(Markus Geveler, Dirk Ribbrock, Dominik Göddeke and Stefan Turek: “Lattice-Boltzmann Simulation of the Shallow-Water Equations with Fluid-Structure Interaction on Multi- and Manycore Processors”, Accepted in: Facing the Multicore Challenge, Heidelberg, Germany, Mar. 2010. Link.)
February 11th, 2010
OpenNL (Open Numerical Library) is a library for solving sparse linear systems, especially designed for the Computer Graphics community. The goal of OpenNL is to be as small as possible, while offering the subset of functionalities required by this application field. The Makefiles of OpenNL can generate a single .c and .h file that make it very easy to integrate into other projects. The distribution includes an implementation of a Least Squares Conformal Maps parameterization method. The new version 3.0 of OpenNL includes support for CUDA (with Concurrent Number Cruncher and CUSP ELL formats).
February 10th, 2010
The developers of the CUDPP (CUDA Data-Parallel Primitives) Library request that users (past and current) of the CUDPP Library fill out the CUDPP Survey. This survey will help the CUDPP Team prioritize new development and support for existing and new features.
February 9th, 2010
In large vocabulary continuous speech recognition (LVCSR) the acoustic model computations often account for the largest processing overhead. Our weighted finite state transducer (WFST) based decoding engine can utilize a commodity graphics processing unit (GPU) to perform the acoustic computations to move this burden off the main processor. In this paper we describe our new GPU scheme that can achieve a very substantial improvement in recognition speed whilst incurring no reduction in recognition accuracy. We evaluate the GPU technique on a large vocabulary spontaneous speech recognition task using a set of acoustic models with varying complexity and the results consistently show by using the GPU it is possible to reduce the recognition time with largest improvements occurring in systems with large numbers of Gaussians. For the systems which achieve the best accuracy we obtained between 2.5 and 3 times speed-ups. The faster decoding times translate to reductions in space, power and hardware costs by only requiring standard hardware that is already widely installed.
(Paul R. Dixon, Tasuku Oonishi, Sadaoki Furui, “Harnessing graphics processors for the fast computation of acoustic likelihoods in speech recognition”, Computer Speech & Language, Volume 23, Issue 4, October 2009, Pages 510-526, ISSN 0885-2308, DOI: 10.1016/j.csl.2009.03.005)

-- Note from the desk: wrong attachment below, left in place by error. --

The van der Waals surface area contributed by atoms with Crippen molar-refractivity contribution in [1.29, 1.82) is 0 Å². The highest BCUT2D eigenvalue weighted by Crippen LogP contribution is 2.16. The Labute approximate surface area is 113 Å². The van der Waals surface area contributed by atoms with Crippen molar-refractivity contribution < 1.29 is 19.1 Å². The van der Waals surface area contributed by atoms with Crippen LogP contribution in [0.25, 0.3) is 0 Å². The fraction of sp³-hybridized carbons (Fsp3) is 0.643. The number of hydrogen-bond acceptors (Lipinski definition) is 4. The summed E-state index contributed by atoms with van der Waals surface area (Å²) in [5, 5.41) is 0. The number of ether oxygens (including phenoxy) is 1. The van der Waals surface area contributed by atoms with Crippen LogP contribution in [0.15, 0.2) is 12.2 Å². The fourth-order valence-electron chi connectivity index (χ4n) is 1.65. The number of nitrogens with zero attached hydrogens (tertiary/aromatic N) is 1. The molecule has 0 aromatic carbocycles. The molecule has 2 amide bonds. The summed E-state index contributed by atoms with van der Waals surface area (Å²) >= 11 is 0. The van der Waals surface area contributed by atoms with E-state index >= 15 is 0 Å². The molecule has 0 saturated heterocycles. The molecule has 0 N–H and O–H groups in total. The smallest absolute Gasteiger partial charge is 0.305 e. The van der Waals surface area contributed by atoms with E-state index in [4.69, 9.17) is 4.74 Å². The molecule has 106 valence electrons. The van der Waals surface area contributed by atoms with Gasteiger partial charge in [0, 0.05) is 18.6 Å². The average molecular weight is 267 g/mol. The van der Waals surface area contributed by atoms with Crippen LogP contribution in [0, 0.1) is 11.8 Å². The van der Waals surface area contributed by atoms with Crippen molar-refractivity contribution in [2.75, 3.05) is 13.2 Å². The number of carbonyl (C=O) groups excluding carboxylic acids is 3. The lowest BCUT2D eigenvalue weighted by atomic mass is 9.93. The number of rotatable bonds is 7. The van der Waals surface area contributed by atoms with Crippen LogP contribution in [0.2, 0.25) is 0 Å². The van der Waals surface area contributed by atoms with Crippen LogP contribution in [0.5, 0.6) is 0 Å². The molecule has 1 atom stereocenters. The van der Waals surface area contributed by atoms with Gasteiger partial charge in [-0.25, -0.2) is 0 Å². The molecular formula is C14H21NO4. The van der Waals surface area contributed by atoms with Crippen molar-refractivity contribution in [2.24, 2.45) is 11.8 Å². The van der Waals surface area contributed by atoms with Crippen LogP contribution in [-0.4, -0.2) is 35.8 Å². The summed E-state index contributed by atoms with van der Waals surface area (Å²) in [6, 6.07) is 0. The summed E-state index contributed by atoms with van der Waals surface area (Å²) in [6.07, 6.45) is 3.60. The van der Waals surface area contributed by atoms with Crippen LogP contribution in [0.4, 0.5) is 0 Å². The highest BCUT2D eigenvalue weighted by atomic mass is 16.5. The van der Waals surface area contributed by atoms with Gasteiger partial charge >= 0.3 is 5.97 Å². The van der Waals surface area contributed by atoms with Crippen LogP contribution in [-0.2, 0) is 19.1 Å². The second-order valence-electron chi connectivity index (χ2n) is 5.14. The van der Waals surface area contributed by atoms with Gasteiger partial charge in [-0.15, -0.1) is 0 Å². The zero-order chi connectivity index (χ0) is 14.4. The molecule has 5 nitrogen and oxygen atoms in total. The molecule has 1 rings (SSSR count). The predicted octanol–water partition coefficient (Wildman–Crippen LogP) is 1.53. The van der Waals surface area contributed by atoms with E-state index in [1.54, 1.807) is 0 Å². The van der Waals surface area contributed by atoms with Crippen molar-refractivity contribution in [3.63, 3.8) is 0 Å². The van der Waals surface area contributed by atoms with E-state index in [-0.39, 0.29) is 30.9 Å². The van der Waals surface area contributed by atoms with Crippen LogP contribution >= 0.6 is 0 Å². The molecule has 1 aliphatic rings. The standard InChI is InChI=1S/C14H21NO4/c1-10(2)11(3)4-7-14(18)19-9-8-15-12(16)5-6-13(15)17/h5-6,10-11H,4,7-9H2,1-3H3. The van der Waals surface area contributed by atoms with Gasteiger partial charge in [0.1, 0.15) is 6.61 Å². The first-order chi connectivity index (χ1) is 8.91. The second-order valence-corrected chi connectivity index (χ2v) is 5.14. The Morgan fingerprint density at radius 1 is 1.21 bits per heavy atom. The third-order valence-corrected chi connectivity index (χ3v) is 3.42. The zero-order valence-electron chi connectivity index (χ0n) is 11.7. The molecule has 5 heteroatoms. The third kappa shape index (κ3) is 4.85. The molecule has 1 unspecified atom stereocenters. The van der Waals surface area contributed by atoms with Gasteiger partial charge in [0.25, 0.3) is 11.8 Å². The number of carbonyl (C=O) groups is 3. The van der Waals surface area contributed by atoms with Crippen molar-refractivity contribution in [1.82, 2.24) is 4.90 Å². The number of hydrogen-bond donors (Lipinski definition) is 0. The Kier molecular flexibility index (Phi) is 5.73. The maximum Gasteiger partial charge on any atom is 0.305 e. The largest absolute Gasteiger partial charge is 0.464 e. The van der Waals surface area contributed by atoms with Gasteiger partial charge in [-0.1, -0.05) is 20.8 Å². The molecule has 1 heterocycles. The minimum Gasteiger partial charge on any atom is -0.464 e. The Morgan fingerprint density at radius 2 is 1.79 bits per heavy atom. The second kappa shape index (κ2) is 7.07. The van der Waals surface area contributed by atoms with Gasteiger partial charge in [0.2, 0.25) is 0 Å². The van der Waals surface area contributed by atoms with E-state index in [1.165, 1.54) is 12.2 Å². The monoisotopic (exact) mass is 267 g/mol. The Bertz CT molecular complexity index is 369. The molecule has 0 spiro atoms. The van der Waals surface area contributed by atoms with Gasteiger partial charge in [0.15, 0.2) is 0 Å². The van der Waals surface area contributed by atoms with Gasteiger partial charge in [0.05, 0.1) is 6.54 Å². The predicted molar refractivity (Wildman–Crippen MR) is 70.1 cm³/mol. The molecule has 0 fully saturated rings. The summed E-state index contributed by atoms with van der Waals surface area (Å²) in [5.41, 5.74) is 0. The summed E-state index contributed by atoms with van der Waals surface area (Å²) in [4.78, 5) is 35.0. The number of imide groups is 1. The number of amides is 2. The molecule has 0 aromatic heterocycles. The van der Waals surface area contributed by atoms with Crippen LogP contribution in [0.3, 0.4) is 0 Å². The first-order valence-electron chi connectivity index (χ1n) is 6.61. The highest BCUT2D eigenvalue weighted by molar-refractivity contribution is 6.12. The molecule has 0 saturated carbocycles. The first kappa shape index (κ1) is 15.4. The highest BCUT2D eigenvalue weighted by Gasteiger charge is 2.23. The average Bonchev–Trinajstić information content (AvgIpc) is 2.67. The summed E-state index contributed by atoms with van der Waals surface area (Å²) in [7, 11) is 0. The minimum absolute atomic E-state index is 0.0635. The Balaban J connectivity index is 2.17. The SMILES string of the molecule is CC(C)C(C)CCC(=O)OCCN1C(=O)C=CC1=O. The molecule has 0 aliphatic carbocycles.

February 6th, 2010
The first textbook of its kind, Programming Massively Parallel Processors: A Hands-on Approach launches today, authored by Dr. David B. Kirk, NVIDIA Fellow and former chief scientist, and Dr. Wen-mei Hwu, who serves at the University of Illinois at Urbana-Champaign as Chair of Electrical and Computer Engineering in the Coordinated Science Laboratory, co-director of the Universal Parallel Computing Research Center and principal investigator of the CUDA Center of Excellence. The textbook, which is 256 pages, is the first aimed at teaching advanced students and professionals the basic concepts of parallel programming and GPU architectures. Published by Morgan-Kauffman, it explores various techniques for constructing parallel programs and reviews numerous case studies.
With conventional CPU-based computing no longer scaling in performance and the world’s computational challenges increasing in complexity, the need for massively parallel processing has never been greater. GPUs have hundreds of cores capable of delivering transformative performance increases across a wide range of computational challenges. The rise of these multi-core architectures has raised the need to teach advanced programmers a new and essential skill: how to program massively parallel processors.
Among the book’s key features:
- First and only text that teaches how to program within a massively parallel environment
- Portions of the NVIDIA-provided content have been part of the curriculum at 300 universities worldwide
- Drafts of sections of the book have been tested and taught by Kirk at the University of Illinois
- Book utilizes OpenCL and CUDA C, the NVIDIA parallel computing language developed specifically for massively parallel environments
Programming Massively Parallel Processors: A Hands-on Approach is available to purchase from Amazon or directly from Elsevier.
Dense matrix inversion is a basic procedure in many linear algebra algorithms. A computationally arduous step in most dense matrix inversion methods is the inversion of triangular matrices as produced by factorization methods such as LU decomposition. In this paper, we demonstrate how triangular matrix inversion (TMI) can be accelerated considerably by using commercial Graphics Processing Units (GPU) in a standard PC. Our implementation is based on a divide and conquer type recursive TMI algorithm, efficiently adapted to the GPU architecture. Our implementation obtains a speedup of 34x versus a CPU-based LAPACK reference routine, and runs at up to 54 gigaflops/s on a GTX 280 in double precision. Limitations of the algorithm are discussed, and strategies to cope with them are introduced. In addition, we show how inversion of an L- and U-matrix can be performed concurrently on a GTX 295 based dual-GPU system at up to 90 gigaflops/s.
(Florian Ries, Tommaso De Marco, Matteo Zivieri and Roberto Guerrieri, Triangular Matrix Inversion on Graphics Processing Units, Supercomputing 2009, DOI 10.1145/1654059.1654069)